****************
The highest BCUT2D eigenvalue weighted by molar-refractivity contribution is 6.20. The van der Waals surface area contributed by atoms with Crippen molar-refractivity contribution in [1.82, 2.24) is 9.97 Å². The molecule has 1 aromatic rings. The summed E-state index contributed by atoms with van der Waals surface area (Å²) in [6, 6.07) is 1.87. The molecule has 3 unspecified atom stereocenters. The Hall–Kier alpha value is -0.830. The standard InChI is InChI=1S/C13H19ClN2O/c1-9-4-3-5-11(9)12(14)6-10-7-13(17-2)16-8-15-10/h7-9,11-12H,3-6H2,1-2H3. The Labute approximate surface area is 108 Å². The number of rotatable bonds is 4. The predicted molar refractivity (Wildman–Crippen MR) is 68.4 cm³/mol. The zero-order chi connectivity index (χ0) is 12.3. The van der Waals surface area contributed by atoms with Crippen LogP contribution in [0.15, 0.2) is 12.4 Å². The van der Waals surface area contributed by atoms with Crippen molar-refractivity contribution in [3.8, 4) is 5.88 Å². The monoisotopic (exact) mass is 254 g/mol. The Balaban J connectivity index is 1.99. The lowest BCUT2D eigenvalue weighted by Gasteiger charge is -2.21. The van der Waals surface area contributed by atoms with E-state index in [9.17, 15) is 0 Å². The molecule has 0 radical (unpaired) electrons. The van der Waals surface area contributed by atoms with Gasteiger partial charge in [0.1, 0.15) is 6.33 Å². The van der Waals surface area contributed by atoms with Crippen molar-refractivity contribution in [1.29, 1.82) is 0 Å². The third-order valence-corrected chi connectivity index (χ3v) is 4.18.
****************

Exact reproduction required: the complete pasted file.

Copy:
The highest BCUT2D eigenvalue weighted by molar-refractivity contribution is 6.20. The van der Waals surface area contributed by atoms with Crippen molar-refractivity contribution in [1.82, 2.24) is 9.97 Å². The molecule has 1 aromatic rings. The summed E-state index contributed by atoms with van der Waals surface area (Å²) in [6, 6.07) is 1.87. The molecule has 3 unspecified atom stereocenters. The Hall–Kier alpha value is -0.830. The standard InChI is InChI=1S/C13H19ClN2O/c1-9-4-3-5-11(9)12(14)6-10-7-13(17-2)16-8-15-10/h7-9,11-12H,3-6H2,1-2H3. The Labute approximate surface area is 108 Å². The number of rotatable bonds is 4. The predicted molar refractivity (Wildman–Crippen MR) is 68.4 cm³/mol. The zero-order chi connectivity index (χ0) is 12.3. The van der Waals surface area contributed by atoms with Crippen LogP contribution in [0.15, 0.2) is 12.4 Å². The van der Waals surface area contributed by atoms with Crippen molar-refractivity contribution in [3.8, 4) is 5.88 Å². The monoisotopic (exact) mass is 254 g/mol. The Balaban J connectivity index is 1.99. The lowest BCUT2D eigenvalue weighted by Gasteiger charge is -2.21. The van der Waals surface area contributed by atoms with E-state index in [9.17, 15) is 0 Å². The molecule has 0 radical (unpaired) electrons. The van der Waals surface area contributed by atoms with Gasteiger partial charge in [0.1, 0.15) is 6.33 Å². The van der Waals surface area contributed by atoms with Crippen molar-refractivity contribution in [1.29, 1.82) is 0 Å². The third-order valence-corrected chi connectivity index (χ3v) is 4.18.